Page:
The Customer Service Survey

Must-Have Survey Reporting Capabilities

by Peter Leppik on Wed, 2013-09-11 16:11

It seems that when talking customer feedback programs, all the discussion is around what questions to ask and what technique to use.

Where the rubber meets the road, however, is often in the reporting. There are a lot of ways to get good data (OK, maybe not great data, but at least usable data). But without some basic reporting capabilities it's almost impossible to use that feedback to actually drive improvement.

I see a surprising number of customer feedback programs where the reporting is barely more sophisticated than an Excel spreadsheet. For that matter, I see a surprising number of programs where the reporting is an Excel spreadsheet. Let's be clear: Excel is not a reporting platform.

Here are some of what I consider must-have reporting capabilities in any customer service survey. Without these, your program is going to be stuck at maturity level zero or one, and you will be realizing very little value from the effort.

  1. Real Time Alerts and Notifications: The reporting system needs to be able to send an immediate notification when a survey comes in, to the person (or people) who need to see that particular survey. In particular: if a customer was dissatisfied or asked for a follow-up, that survey should be sent to a service recovery team right away; and front-line managers should be notified when a survey is completed on one of their employees. This is a critical first step in closing the loop on the survey, and the faster it gets done the more effective it will be.
  2. Easy Drill Down to Individual Surveys: Statistics are great, but (most) people don't think in terms of percentages and margins of error. We think in terms of individual people and their stories. In order to make sense of the feedback we're getting, it's often necessary to read a customer's comments and responses in the context of that one customer's experience. If it takes more than a couple clicks to go from statistics to individual surveys, most people won't bother, and they'll have a hard time understanding what the data means.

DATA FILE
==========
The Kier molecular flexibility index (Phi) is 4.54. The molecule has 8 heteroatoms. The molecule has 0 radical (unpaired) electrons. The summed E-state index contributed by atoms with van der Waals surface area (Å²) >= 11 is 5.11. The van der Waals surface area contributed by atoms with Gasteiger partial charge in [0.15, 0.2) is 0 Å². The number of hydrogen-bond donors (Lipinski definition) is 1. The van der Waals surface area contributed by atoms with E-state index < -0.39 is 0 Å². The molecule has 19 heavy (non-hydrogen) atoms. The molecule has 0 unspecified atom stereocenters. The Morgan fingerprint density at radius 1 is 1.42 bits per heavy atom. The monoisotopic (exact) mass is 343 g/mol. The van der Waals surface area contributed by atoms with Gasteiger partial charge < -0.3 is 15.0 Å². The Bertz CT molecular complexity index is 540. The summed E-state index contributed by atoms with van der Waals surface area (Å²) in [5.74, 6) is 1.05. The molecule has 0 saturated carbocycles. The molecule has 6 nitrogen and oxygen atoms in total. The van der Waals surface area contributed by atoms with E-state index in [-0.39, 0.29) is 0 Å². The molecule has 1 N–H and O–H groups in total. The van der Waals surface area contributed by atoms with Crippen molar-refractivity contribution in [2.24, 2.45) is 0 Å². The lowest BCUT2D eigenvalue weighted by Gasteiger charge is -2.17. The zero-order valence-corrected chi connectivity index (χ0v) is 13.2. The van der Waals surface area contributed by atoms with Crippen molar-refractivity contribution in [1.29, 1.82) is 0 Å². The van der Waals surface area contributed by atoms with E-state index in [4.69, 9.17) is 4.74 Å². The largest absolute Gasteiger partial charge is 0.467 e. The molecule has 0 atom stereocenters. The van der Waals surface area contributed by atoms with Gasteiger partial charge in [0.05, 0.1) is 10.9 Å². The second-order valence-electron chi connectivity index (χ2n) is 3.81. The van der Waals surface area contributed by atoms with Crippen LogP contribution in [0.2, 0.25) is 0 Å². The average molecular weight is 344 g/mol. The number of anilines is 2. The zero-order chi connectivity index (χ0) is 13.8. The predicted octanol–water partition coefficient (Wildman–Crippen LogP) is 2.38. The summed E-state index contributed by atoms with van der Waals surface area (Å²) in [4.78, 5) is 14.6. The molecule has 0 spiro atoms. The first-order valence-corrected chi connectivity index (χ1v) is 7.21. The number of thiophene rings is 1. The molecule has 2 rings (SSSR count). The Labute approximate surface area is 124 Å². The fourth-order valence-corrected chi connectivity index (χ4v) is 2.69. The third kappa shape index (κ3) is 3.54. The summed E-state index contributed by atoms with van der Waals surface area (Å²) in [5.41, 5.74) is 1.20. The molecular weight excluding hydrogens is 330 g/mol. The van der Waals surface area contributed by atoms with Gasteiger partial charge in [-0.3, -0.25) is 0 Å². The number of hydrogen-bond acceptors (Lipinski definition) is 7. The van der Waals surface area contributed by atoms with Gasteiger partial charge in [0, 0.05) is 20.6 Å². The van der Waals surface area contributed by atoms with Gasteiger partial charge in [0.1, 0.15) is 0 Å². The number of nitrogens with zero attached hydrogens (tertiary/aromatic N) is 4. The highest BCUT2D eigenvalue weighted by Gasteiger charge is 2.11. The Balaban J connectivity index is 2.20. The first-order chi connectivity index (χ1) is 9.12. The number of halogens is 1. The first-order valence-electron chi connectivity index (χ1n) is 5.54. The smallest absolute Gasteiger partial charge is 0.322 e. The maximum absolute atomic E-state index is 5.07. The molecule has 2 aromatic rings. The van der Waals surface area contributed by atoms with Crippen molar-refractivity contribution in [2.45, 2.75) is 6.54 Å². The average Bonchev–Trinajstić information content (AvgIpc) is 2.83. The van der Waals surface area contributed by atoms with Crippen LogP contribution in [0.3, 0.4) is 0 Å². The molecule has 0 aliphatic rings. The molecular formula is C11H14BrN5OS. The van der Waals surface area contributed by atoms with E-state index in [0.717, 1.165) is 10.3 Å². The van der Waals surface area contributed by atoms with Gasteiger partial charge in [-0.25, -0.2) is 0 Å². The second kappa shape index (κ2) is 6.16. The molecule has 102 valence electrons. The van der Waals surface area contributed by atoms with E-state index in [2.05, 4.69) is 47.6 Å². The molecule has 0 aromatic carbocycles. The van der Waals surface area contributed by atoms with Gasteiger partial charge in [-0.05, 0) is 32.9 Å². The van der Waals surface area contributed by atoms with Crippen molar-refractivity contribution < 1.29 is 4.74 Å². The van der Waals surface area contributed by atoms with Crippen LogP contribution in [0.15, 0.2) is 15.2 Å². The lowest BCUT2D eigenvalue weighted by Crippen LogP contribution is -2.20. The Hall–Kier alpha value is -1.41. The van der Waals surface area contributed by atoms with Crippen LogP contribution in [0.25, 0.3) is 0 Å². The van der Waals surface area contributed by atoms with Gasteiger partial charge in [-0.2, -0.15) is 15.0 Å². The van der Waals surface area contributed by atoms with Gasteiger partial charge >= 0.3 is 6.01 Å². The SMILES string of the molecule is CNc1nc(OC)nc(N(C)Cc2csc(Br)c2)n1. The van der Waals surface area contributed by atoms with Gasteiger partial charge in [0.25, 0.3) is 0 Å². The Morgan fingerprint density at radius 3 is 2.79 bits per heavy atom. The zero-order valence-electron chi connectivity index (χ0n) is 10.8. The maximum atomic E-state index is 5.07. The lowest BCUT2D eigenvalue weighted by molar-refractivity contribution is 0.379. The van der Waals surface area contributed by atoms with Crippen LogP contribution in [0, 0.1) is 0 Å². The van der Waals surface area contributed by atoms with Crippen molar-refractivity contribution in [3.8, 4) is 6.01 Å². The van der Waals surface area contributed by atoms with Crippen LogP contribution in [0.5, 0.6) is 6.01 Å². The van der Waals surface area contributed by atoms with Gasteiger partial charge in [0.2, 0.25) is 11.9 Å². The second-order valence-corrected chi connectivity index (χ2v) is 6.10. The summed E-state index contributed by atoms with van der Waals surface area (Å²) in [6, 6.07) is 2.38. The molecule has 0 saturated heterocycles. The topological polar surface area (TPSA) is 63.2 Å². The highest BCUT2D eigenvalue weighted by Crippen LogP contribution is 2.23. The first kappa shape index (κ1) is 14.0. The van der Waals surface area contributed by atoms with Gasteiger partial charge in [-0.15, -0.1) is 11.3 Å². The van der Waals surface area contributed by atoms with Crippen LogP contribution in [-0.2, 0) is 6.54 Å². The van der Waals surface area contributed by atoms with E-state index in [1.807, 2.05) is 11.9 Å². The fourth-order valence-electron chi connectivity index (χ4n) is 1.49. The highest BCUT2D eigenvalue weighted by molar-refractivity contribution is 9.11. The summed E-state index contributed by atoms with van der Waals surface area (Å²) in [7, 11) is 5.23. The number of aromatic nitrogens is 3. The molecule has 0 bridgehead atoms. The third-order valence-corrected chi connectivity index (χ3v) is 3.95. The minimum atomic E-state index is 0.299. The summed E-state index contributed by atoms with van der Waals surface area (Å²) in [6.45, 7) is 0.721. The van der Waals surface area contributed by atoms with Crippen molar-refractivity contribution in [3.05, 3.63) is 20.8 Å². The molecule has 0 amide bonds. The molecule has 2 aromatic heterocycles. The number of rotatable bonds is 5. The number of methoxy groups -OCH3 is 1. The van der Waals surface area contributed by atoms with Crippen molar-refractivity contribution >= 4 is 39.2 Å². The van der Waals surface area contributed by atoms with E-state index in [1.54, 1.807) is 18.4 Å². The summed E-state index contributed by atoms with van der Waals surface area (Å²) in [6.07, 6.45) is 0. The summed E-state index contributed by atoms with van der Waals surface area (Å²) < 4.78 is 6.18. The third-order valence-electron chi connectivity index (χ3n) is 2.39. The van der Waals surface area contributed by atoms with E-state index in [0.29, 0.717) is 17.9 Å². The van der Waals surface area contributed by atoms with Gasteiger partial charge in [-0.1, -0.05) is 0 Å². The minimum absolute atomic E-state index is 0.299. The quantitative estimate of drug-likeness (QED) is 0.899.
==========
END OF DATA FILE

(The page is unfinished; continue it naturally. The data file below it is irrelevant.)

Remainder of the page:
3. Survey Records Include Other Data About the Customer's Experience: Each survey record needs to include the data necessary to put the survey in the context of the customer's experience with the company. For example: who did the customer interact with, what was the transaction, where did it happen, how valuable is the customer to the company, and so forth. Every company has different customer data, so the reporting platform should be flexible enough to accommodate whatever data is available and potentially useful. Without this information it is almost impossible to figure out what (or who) needs to change to improve the customer experience.
  4. An Exact Record of Each Customer's Feedback, in the Original Format: Whatever format the original survey was conducted in, the reporting system must make available an exact record of the survey. That means:
    1. For online surveys: Each question on the survey, exactly as presented to the customer with the exact wording and showing the options available, and in the original order.
    2. For phone surveys: An audio recording of the original phone survey from the time the customer was asked to take the survey to the time the call ended.
    3. For pencil-and-paper surveys: An image of the survey form showing all marks the customer may have made on the paper.

    This is important because information is lost any time we present summary data or move a survey from one medium to another. Often what's lost turns out to be critical to understanding a customer's story and taking action: we lose the emotional impact of a customer's voice in an interview, or the complete context of a webform where the customer is trying to explain what happened. Without that original record in the original format, it may be difficult or impossible to fully understand what the customer was trying to communicate.

  5. Individual Reporting at Multiple Organizational Levels: Reports have to be available for individual employees, managers, functional areas, executives, regions, etc. Without this level of detail, there's simply no way to get anyone to take ownership of the customer feedback. It's human nature to believe that we're doing a good job, and if there's a problem it must be someone else's fault. So if the survey data winds up in a single statistical blob, nobody will ever believe it's up to them to improve things.

Remember, these items are not optional. This is not my list of nice-to-have reporting features. These are things, without which, any customer feedback program will have only limited impact and effectiveness.

Related Content

>> The Customer Service Survey Maturity Model

>> Metrics Are Less Important than Process

>> The Voice of the Customer--Literally

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